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JVC KT-HDP1 Portable HD Radio review: JVC KT-HDP1 Portable HD Radio

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The JVC KT-HDP1 can be connected to your car stereo in one of four ways, depending on whether you want to invest in a professional install (or try pulling your dashboard apart on your own), and whether or not your stereo has an auxiliary-input jack. The two more permanent installs require routing the car's own FM antenna through the JVC KT-HDP1's HD connection unit, which is then connected to the antenna port on the back of the car stereo. With this done, output from the JVC KT-HDP1 can be routed to the stereo using either an auxiliary input jack, or, if your car doesn't come with a 1/8-inch input jack, using a wired FM transmitter cable.

For those who don't want to go to the trouble of removing their car stereo--or the expense of paying someone else to do it--the JVC KT-HDP1 can pick up FM and HD programming using a sleeve-type input antenna that uses a thin self-adhesive component, which can be stuck to the inside of the windshield. Output can then be sent to the car's own FM receiver by a patch cable to the auxiliary input jack, or via another output sleeve antenna. The receiver itself also has a built-in FM transmitter, which appears to be adequate for streaming HD, FM, and AM programming at short range.

A 10-band equalizer enables drivers to tweak audio output.

For our evaluation of the JVC KT-HDP1, we hooked it up each of the four possible ways to establish the difference between the HD signal with the various connection methods. As we suspected, the hard-wired connections worked best, although we were surprised at the difference in sound quality between the aux-in connection (which is the only true digital connection of the four options) and the hard-wired FM connection. Using the aux-in jack on our stereo, HD programs sounded crystal clear, with crisp sound separation and a rich output across the acoustic range. With the hard-wired FM connection, the sound was still clear, but we did notice the faint fizzle of FM static. With the sleeve-type antenna, the sound quality was predictably fuzzier, although there was very little difference between the audio quality via the FM transmitter and the aux input. In all four cases, the sound quality of the HD Radio signal via the JVC KT-HDP1 was far clearer than the corresponding programming being broadcast on the FM band.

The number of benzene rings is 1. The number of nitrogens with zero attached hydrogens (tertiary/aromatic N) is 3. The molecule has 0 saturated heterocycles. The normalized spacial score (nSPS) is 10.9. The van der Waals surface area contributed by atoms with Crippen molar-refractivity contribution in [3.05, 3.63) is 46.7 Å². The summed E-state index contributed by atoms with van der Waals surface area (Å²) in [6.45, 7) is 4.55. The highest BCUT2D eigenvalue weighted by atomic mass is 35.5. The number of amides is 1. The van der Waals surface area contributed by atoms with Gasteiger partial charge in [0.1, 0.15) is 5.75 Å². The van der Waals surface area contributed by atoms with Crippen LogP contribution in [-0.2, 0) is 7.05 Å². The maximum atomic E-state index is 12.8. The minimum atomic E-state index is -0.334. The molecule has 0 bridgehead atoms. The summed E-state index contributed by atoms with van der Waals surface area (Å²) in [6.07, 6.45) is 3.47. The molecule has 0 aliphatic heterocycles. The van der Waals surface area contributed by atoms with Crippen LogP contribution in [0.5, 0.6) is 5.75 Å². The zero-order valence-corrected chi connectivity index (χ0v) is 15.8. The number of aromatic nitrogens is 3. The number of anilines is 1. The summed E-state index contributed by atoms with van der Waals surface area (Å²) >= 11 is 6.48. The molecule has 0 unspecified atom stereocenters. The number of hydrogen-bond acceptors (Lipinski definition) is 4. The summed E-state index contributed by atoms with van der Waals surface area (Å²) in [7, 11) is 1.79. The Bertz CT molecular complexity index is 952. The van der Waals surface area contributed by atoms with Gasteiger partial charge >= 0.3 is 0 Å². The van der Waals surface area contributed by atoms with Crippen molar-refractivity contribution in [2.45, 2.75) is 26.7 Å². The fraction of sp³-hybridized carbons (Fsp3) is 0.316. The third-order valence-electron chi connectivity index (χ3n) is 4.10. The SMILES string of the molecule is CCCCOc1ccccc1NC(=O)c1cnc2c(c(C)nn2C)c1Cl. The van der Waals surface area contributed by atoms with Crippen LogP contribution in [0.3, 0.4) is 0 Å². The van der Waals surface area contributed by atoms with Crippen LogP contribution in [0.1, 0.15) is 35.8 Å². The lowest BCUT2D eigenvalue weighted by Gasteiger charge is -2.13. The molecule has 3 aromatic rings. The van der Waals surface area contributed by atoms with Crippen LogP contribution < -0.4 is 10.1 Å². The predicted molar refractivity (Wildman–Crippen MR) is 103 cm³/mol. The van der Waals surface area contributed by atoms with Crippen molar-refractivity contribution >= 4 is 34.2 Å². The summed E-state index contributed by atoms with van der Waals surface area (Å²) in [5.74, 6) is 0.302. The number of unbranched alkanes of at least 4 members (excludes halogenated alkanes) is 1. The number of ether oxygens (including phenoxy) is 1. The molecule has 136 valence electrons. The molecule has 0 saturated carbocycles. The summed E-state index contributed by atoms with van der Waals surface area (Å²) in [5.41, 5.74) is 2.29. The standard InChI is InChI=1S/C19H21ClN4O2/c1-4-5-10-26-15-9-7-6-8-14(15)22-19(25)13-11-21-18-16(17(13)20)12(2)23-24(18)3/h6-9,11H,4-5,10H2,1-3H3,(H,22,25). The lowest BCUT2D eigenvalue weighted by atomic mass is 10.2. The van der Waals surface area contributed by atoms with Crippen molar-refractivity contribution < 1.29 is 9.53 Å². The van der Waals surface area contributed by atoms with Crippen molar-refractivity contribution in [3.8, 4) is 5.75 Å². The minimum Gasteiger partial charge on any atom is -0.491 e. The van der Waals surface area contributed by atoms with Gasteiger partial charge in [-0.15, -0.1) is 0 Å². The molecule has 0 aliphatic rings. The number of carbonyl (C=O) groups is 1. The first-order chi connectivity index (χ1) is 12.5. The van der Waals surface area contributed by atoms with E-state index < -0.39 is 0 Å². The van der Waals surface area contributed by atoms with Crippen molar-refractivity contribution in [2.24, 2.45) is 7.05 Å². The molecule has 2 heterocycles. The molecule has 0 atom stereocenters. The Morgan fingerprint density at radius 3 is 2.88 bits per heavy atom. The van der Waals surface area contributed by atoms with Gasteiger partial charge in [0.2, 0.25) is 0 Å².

The JVC KT-HDP1 comes with an impressive range of audio control options, including five preset EQ configurations as well as a 10-band user-configured EQ, tone control for bass and treble, and a setting for loudness. As we found in our test, the EQ controls of the receiver can be combined with those of the car's stereo to compound signal processing, but this can lead to distortion of the output. For the clearest audio output, we found it better to turn up the volume on the JVC KT-HDP1 rather than on the car stereo, despite the fact that this was the more difficult means of adjusting volume as mentioned above.

In sum
The JVC KT-HDP1 is a stylish, inexpensive way to bring HD Radio programming into your car. Despite a couple of design niggles, we are generally impressed with its usability and range of programming options. We also like the multiple options that drivers have for connecting it to their car stereos, but if you want the true audio benefit of HD, we suggest a hard-wired install.

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